So… It seems to be the teaching of the Bible that we should always submit to our government authorities, but we must not always obey them. When do we choose not to obey them? When we are persuaded that there is a higher authority that conflicts with what they tell us to do, ie. when it goes against our conscience and our conviction based on the Word of God. We don’t get to disobey out of selfish reasons, or simply because the law is inconvenient or we don’t like it, but we do have an obligation to disobey government so that we can obey God or so we can stand against an injustice or protect the innocent. To be clear, this does not mean we should ever resort to violence, intimidation, or other such tactics, but that we can and should peacefully resist at times.
Right now, honestly, I see most churches just quietly obeying what the government says, but I think this is very dangerous. There is the injustice of what is happening – closing down businesses, ruining livelihoods, unilaterally expanding the powers of governors, disrespecting the right of private property, invading privacy, stirring up panic and fear, abusing personal freedoms. These are real issues of injustice that the church should not agree to without strong arguments that they are necessary as well as clear conditions and limits placed on these actions. People are being hurt by our government’s heavy-handed actions, and the church is largely supportive. This concerns me. What will happen when this virus is gone and another one comes? What will happen when there is a different crisis that emerges? What is to stop the government from continuing these injustices indefinitely? If they can abuse our God-given rights now, what will stop them from abusing them even further? What will stop a selfish, misguided government from using these powers in an even more abusive way in the future?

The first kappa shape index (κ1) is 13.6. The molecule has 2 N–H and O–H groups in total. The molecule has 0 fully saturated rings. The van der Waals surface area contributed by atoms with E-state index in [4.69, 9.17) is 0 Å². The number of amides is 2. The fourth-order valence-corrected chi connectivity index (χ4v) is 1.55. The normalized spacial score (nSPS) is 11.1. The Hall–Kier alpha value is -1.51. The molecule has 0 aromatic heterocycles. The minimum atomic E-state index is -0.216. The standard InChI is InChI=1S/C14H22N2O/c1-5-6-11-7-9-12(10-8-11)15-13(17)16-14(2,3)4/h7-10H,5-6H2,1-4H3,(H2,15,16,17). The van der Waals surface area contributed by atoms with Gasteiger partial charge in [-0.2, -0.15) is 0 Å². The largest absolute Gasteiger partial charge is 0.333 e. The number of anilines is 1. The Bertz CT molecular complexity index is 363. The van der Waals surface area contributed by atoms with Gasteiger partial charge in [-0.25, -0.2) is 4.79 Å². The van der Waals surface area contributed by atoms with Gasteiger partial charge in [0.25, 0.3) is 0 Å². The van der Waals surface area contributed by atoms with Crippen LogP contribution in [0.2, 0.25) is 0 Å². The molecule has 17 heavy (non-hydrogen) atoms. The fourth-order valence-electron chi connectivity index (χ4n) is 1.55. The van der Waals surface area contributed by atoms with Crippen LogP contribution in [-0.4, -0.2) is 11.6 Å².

Besides the issues of injustice and abuse of power, there is the real question of whether we should obey the Word of God or what our government says. The Word of God is clear that we must not forsake the assembling of the saints (Heb 10:25). Streaming services can transfer information and provide a level of fellowship, but it is not the same as the saints coming together. If anyone had a reason to stop meeting together, it was the early church – government persecution, Jewish persecution, they were illegal, they were unpatriotic (because they didn’t worship Caesar), they were a nuisance despised by their neighbors, and there were a number of disastrous plagues in the first centuries AD that would be spread in their gatherings – but they didn’t stop meeting, only sending letters to each other. They found alternative ways to meet – in homes, the woods, caves, the catacombs, etc. If the early church still kept meeting, why wouldn’t we? The word used in Hebrews 10:25 about meeting together is used only one other place in the Bible, for when we will be gathered together with Jesus at the end of the age. We’re not gonna gather together with Jesus over Zoom. We will really be with Him physically. The saints just can’t gather together as the Bible expects unless they actually physically gather together.